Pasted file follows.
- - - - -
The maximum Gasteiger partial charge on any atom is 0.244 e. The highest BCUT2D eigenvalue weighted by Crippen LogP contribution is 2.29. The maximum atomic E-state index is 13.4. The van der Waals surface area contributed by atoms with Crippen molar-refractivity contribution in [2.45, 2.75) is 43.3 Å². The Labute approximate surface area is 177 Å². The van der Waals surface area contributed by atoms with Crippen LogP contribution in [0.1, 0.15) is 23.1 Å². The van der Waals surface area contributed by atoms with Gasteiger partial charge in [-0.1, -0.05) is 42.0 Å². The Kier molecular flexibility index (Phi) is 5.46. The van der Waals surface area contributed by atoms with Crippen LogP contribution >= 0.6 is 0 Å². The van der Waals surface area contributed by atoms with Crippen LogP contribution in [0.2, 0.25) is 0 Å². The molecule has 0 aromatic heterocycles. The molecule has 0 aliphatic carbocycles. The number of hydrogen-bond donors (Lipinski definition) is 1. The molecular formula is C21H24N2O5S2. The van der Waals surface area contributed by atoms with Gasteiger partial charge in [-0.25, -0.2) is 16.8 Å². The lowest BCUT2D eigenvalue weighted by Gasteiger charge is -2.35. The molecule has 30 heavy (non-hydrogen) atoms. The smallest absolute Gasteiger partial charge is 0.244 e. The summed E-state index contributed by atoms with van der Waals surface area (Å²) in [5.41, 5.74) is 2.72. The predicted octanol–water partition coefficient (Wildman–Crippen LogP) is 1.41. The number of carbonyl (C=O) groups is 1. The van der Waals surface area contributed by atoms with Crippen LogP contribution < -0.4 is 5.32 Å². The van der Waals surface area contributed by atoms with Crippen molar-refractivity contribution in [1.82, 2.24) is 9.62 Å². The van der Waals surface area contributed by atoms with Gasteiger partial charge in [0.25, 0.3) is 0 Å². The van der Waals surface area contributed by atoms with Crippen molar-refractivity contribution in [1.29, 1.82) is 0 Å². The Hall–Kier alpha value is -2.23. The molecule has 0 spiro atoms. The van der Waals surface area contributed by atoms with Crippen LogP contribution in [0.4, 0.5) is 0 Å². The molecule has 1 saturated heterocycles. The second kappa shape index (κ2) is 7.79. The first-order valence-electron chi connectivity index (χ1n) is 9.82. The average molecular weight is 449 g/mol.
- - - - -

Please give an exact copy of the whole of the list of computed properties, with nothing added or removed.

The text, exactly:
The maximum Gasteiger partial charge on any atom is 0.244 e. The highest BCUT2D eigenvalue weighted by Crippen LogP contribution is 2.29. The maximum atomic E-state index is 13.4. The van der Waals surface area contributed by atoms with Crippen molar-refractivity contribution in [2.45, 2.75) is 43.3 Å². The Labute approximate surface area is 177 Å². The van der Waals surface area contributed by atoms with Crippen LogP contribution in [0.1, 0.15) is 23.1 Å². The van der Waals surface area contributed by atoms with Gasteiger partial charge in [-0.1, -0.05) is 42.0 Å². The Kier molecular flexibility index (Phi) is 5.46. The van der Waals surface area contributed by atoms with Crippen LogP contribution >= 0.6 is 0 Å². The van der Waals surface area contributed by atoms with Crippen LogP contribution in [0.2, 0.25) is 0 Å². The molecule has 0 aromatic heterocycles. The molecule has 0 aliphatic carbocycles. The number of hydrogen-bond donors (Lipinski definition) is 1. The molecular formula is C21H24N2O5S2. The van der Waals surface area contributed by atoms with Gasteiger partial charge in [-0.25, -0.2) is 16.8 Å². The lowest BCUT2D eigenvalue weighted by Gasteiger charge is -2.35. The molecule has 30 heavy (non-hydrogen) atoms. The smallest absolute Gasteiger partial charge is 0.244 e. The summed E-state index contributed by atoms with van der Waals surface area (Å²) in [5.41, 5.74) is 2.72. The predicted octanol–water partition coefficient (Wildman–Crippen LogP) is 1.41. The number of carbonyl (C=O) groups is 1. The van der Waals surface area contributed by atoms with Crippen LogP contribution < -0.4 is 5.32 Å². The van der Waals surface area contributed by atoms with Crippen molar-refractivity contribution in [1.82, 2.24) is 9.62 Å². The van der Waals surface area contributed by atoms with Gasteiger partial charge in [0.25, 0.3) is 0 Å². The van der Waals surface area contributed by atoms with Crippen molar-refractivity contribution in [1.29, 1.82) is 0 Å². The Hall–Kier alpha value is -2.23. The molecule has 0 spiro atoms. The van der Waals surface area contributed by atoms with Crippen LogP contribution in [0.4, 0.5) is 0 Å². The molecule has 1 saturated heterocycles. The second kappa shape index (κ2) is 7.79. The first-order valence-electron chi connectivity index (χ1n) is 9.82. The average molecular weight is 449 g/mol.